The reactive diluents used herein include compounds which exist in solid or liquid form at 25° C. However, solid diluents must be capable of being solubilized in use. For ease in handling and composition formulation, reactive diluents which are liquids at 25°C., preferably 0° C., are preferred.
Suitable cross-linkable organic polymers for use in the present invention include polymers which contain a plurality of reactive --OH and/or --NHCO-- groups, such as, for example: polyurethane resins, polyester alkyd resins, hydroxyl-containing epoxy fatty acid esters, hydroxyl-containing polyesters, hydroxyl-containing alkyd resins, hydroxyl-containing acrylic interpolymers, and hydroxyl-containing vinyl interpolymers, such as styrene/acrylic copolymers.
Illustrative of cross-linking agents suitable for use herein are methylol phenols such as, for example. 2,4,6-trimethylolphenol; polyepoxides such as, for example, glycidyl epoxides or cycloaliphatic epoxides, representative of which are Araldite 297, commercially available from Ciba Geigy Corporation, and Epon 582, commercially available from Shell Oil Corporation; aminoplasts including the reaction product of aldehyde (e.g., formaldehyde, acetaldehyde, paraformaldehyde, trioxane, etc.) with urea, thiourea, melamine, benzoguanamine, acetoguanamine, dicyandiamine and the like; polyisocyanates and blocked polyisocyanates; and the like.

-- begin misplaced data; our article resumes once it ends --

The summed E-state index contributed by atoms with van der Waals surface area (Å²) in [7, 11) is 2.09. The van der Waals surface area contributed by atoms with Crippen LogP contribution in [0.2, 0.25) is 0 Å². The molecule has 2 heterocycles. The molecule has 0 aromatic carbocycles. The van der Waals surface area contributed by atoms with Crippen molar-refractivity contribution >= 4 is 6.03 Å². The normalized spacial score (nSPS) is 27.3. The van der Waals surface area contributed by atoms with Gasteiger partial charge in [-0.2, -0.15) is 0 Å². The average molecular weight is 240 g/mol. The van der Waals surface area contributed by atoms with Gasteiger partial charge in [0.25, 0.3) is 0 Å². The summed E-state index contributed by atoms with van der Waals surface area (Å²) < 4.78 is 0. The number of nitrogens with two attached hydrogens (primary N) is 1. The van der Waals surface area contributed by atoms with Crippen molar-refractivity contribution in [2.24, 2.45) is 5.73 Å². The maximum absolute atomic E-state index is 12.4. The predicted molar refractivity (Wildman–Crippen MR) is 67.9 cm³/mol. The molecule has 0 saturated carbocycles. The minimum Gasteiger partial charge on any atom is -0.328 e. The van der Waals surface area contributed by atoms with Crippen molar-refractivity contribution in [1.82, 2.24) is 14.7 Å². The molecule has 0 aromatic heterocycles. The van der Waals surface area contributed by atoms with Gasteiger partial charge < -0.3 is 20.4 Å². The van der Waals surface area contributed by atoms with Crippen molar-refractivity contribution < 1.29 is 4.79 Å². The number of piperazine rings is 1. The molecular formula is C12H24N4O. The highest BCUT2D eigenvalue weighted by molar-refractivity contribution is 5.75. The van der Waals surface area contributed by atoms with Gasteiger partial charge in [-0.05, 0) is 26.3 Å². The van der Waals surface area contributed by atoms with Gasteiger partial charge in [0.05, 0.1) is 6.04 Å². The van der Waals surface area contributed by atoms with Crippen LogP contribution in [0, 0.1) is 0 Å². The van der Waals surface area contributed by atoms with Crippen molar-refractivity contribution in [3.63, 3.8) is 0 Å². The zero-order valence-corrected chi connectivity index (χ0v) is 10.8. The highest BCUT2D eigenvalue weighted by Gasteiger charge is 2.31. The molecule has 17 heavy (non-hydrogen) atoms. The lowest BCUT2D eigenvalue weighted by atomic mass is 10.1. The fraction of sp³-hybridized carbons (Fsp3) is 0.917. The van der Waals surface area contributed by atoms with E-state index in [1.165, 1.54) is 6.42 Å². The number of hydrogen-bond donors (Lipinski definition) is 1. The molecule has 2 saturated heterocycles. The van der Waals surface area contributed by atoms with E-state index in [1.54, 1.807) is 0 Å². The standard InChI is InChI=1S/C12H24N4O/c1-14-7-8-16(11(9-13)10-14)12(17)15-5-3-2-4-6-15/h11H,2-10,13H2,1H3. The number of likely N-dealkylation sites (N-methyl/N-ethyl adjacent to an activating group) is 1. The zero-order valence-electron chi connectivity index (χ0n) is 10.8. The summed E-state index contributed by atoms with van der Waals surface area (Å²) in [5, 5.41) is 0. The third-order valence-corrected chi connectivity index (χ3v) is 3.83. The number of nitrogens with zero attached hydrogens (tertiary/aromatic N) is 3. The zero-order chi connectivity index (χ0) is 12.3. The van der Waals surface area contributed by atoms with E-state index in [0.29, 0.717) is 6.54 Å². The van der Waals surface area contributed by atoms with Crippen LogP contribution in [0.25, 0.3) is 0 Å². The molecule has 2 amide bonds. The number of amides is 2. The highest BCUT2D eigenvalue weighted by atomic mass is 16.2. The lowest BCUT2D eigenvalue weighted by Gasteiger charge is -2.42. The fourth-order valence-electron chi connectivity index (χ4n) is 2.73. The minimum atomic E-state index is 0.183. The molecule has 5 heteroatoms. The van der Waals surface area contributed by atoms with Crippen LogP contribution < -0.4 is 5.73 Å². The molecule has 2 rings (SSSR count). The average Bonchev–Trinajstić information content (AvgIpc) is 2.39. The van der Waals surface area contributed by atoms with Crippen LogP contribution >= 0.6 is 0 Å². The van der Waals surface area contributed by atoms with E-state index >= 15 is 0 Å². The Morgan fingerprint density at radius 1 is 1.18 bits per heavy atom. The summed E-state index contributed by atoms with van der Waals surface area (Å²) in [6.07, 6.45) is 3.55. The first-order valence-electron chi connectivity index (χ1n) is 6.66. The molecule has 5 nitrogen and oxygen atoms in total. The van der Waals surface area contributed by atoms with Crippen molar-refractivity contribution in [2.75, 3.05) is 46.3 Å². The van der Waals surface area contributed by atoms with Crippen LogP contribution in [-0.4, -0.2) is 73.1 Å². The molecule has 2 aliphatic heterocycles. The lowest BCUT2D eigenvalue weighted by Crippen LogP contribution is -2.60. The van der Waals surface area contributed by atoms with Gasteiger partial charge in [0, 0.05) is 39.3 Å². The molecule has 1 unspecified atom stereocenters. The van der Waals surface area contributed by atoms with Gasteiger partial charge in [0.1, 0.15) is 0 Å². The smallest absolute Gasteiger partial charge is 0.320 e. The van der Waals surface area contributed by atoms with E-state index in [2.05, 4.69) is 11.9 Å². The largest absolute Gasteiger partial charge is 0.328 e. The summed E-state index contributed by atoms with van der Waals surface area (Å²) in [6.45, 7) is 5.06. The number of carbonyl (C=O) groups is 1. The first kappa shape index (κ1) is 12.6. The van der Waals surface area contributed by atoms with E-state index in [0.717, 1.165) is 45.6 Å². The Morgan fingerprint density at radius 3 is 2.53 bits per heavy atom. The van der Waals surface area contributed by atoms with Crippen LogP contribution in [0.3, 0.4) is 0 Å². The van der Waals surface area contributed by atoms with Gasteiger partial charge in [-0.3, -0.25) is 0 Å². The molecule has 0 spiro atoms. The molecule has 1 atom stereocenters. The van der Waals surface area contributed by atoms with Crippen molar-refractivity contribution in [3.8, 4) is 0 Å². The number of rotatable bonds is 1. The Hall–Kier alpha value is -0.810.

Aminoplasts which are of particular value in high solids coating compositions are the methylated urea-formaldehyde resins, the alkylated benzoguanamines and methylated melamine-formaldehyde resins with methylated melamine-formaldehyde resins being the most desirable.
The relative quantities of cross-linkable polymer, volatile diluent present in a given composition are subject to variation, depending on factors which include: the solubility characteristics of the various composition components, properties required in a finished coating, economics, volatile organic compound emission limitations and the method of coating application.
In general coating compositions comprise from about 30 to about 70 weight percent of a combination of reactive diluent and volatile organic compound and from about 70 to about 30 weight percent of a combination of cross-linkable organic polymer and cross-linking agent, all based upon the total weight of the cross-linkable organic polymer, reactive diluent, volatile organic compound and cross-linking agent thereof.